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States use a troubling 'tool' to roll back minimum wage gains

  • Cities in red states that pass laws to increase minimum wages are increasingly running into state legislatures that use preemption to block those local ordinances and roll back the gains.
  • This has happened in Ohio, Missouri and Alabama, where legislatures are majority white, but the effects are felt in urban areas that are predominantly black.
  • The practice of preemption, beyond its anti-democratic implications, has "troubling racial overtones."
Protesters rally against Labor nominee Andrew Puzder in the lobby of Hardee's Headquarters on February 13, 2017 in St Louis, Missouri.
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Protesters rally against Labor nominee Andrew Puzder in the lobby of Hardee's Headquarters on February 13, 2017 in St Louis, Missouri.

At the beginning of this year, around 4.4 million workers across America received modest raises as cities and states enacted new laws aimed at giving hourly workers living wages.

The country's lowest-paid workers saw increases in their paychecks in 19 states, with the highest new minimum wages this year in Massachusetts and Washington at $11 per hour. In coming years, New York and California will bump up their minimum wages to $15.

But in some areas of the country, local wage laws are meeting with resistance from state governments.

Fast food workers in St. Louis received their first raise in years in May, only to have it stolen a few months later. Imagine one day bringing home $10 an hour and the next falling back to their old wage of $7.70.

The Missouri state legislature passed a law to cap the minimum wage across the state at $7.70 an hour, rolling back higher wages approved by local governments in St. Louis and Kansas City. This is less than one third of the living wage of $26.44 per hour in St. Louis, which is what a family of four needs to live adequately in the city.

"Preemption is being used as a tool by politicians to advance an agenda that permanently disempowers people of color and immigrants."

Thousands of minimum wage workers in Missouri became the latest target in a string of successful attacks across the country from states, mostly in the Midwest and South, banning cities from passing progressive legislation, striking down the hope of better living conditions for low-income workers.

This happened in Alabama last year when then Governor Robert Bentley signed a law nullifying a Birmingham ordinance to raise the city's wage to $10.10. In Ohio, Governor John Kasich signed a minimum wage preemption law to block a local minimum wage proposal in Cleveland that would have been placed on the ballot in a special election in 2017.

The practice of allowing state governments to block local ordinances is called preemption and beyond its anti-democratic implications, preemption has troubling racial overtones. Preemption has been orchestrated by predominantly white, Republican legislatures to roll back local policies that generally benefit communities of color.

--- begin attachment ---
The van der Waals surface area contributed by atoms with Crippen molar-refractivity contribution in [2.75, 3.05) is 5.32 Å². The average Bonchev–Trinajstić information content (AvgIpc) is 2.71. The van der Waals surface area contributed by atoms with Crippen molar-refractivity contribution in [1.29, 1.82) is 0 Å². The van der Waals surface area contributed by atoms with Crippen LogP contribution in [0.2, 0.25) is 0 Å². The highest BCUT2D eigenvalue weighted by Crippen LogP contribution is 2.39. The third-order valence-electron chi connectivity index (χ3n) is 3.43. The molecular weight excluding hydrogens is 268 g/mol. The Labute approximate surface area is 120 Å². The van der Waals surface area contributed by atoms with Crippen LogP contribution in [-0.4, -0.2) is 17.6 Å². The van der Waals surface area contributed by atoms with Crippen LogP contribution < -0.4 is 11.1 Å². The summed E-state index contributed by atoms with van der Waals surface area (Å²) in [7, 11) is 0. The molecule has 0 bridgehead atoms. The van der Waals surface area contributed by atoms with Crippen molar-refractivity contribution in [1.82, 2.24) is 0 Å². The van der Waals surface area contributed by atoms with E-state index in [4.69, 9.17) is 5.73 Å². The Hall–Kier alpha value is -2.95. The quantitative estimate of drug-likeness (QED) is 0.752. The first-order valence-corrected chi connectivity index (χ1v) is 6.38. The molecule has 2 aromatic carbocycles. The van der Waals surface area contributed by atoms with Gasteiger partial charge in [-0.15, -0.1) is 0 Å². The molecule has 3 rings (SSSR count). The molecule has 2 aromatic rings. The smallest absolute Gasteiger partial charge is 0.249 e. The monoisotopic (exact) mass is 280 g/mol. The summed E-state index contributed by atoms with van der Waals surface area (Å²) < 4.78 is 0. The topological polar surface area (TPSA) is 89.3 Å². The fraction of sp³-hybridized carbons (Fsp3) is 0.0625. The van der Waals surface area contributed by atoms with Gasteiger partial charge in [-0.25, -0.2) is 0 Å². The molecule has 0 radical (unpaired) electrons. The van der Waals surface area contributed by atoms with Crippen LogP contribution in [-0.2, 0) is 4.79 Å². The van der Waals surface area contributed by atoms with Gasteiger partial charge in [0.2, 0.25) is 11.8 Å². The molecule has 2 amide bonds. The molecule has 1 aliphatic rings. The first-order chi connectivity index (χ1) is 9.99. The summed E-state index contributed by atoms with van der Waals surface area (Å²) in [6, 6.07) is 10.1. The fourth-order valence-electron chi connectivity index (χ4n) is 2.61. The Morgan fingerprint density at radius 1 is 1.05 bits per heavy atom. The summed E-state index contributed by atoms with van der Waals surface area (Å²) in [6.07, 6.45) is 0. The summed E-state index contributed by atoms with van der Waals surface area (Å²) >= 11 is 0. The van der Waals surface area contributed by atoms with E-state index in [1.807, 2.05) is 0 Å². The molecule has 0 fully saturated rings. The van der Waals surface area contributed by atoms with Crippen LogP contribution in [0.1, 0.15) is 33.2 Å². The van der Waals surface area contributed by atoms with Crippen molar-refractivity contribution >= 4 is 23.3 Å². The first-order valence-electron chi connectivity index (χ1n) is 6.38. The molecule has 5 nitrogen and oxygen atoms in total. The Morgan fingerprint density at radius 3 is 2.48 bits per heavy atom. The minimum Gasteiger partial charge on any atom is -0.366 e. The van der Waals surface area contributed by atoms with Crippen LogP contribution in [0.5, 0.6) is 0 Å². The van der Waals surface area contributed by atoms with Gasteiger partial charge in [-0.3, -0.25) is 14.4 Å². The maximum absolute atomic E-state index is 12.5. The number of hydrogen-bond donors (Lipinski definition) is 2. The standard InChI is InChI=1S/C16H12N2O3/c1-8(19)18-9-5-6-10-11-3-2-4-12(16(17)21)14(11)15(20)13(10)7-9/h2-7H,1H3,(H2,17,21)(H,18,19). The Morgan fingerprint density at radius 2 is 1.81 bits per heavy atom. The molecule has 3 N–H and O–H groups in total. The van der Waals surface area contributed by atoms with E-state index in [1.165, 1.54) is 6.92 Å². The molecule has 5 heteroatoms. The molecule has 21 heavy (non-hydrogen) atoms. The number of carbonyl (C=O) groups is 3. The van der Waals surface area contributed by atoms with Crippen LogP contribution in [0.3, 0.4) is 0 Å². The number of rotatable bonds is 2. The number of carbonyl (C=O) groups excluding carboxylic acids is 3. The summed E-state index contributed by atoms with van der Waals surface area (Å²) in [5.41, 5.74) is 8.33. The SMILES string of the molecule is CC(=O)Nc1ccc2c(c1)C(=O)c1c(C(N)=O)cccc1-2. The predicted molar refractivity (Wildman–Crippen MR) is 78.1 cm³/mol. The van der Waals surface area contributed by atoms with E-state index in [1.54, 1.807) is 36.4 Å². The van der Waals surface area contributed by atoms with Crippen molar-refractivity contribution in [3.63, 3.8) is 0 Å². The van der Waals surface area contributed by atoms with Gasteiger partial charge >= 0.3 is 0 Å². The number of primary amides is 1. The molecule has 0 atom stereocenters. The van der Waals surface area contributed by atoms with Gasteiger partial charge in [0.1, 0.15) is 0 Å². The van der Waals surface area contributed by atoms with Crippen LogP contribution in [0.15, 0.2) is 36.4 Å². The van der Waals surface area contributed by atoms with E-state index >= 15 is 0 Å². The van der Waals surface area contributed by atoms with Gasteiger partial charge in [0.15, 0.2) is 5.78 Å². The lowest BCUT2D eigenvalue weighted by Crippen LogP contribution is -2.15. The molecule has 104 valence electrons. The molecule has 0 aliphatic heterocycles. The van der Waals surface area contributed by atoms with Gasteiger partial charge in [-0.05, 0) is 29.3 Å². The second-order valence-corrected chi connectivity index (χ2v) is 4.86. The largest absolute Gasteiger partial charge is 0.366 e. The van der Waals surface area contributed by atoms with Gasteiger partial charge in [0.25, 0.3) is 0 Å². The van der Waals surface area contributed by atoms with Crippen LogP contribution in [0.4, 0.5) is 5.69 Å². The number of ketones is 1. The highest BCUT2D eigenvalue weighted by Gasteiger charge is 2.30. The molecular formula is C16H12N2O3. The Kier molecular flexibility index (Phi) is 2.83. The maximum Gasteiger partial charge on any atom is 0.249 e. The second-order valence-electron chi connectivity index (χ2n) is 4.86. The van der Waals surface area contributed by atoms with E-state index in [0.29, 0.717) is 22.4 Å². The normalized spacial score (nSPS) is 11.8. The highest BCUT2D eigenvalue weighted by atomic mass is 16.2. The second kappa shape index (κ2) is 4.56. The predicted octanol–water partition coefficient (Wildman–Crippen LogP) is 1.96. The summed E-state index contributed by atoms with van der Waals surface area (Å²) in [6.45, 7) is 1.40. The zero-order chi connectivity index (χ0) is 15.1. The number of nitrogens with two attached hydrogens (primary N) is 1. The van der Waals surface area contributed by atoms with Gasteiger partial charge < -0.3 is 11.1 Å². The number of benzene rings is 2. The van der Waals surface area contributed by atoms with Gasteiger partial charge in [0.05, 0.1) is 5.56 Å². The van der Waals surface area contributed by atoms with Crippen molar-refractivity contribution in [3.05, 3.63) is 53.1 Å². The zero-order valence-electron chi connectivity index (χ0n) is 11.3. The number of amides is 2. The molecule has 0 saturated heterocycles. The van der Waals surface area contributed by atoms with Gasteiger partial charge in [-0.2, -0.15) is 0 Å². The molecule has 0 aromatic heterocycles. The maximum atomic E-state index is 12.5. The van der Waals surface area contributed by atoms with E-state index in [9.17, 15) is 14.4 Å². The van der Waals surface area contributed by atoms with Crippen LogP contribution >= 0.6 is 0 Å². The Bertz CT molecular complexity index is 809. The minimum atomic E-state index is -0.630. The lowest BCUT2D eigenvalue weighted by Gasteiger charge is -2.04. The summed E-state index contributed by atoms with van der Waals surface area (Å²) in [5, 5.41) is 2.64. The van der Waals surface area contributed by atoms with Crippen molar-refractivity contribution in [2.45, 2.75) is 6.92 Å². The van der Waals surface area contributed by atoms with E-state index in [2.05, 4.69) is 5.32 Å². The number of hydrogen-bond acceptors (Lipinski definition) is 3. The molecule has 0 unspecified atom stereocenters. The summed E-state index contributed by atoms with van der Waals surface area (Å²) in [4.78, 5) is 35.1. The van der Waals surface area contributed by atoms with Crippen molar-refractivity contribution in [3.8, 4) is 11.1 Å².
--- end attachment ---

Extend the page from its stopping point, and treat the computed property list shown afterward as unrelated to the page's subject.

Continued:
For example, 89 percent of Missouri's state legislature is white while half of St. Louis' population is Black. Likewise, in Ohio, the state legislature is almost 90 percent white, while 53 percent of Cleveland population is Black. And nearly 75 percent of Birmingham's population in Black while the state legislature is 75 percent white.

Preemption is on the rise nationwide. In the past year and a half alone, 15 states have passed 28 laws preempting local labor standards. According to the Economic Policy Institute (EPI), state preemption laws target five key areas: minimum wage, paid leave, fair work schedules, prevailing wages, and project labor agreements.

Red states are particularly vulnerable to this trend. In 33 states, the Republican Party controls the governorship and has majority representation in both chambers of most state legislatures, according to the Economic Policy Institute.

Preemption is being used as a tool by politicians to advance an agenda that permanently disempowers people of color and immigrants.

Women and people of color are already overrepresented in jobs that pay less than $15 per hour. More than half of all Black workers and 59 percent of all Latino workers in America work minimum wage jobs.

These economic inequalities have contributed to the shrinking of wealth for Black and Latino families. In fact, a recent study found that Black wealth will "fall to zero by 2053" as a result of a "huge and growing" racial disparity that could be disastrous for the middle class. More alarming, the study projects that in just three years from now, white households will own 86 times more wealth than black households, and 68 times more wealth than Latino households.

The move by state legislatures to quash wage hikes is remarkably short-sighted because it's not only Black and Latino workers that benefit from higher wages. The white working class who famously helped put Trump in office also have seen their wages stagnate for decades.

We have made too much progress to go back now. In the absence of federal action, as of 2017, 21 states and Washington D.C. and 22 cities have taken the initiative to raise their minimum wage and 30 cities have passed paid sick leave.

But we must remain vigilant. Republican-led governments are trying to find any way to use corporate-backed power to keep Black and Latino workers in poverty. Not only will we continue to fight locally for progressive legislation and dignity for workers, we will call out these covert policies for what they are - racist tools to prevent workers from thriving.

Commentary by JoEllen Chernow, director of economic justice at Center for Popular Democracy.

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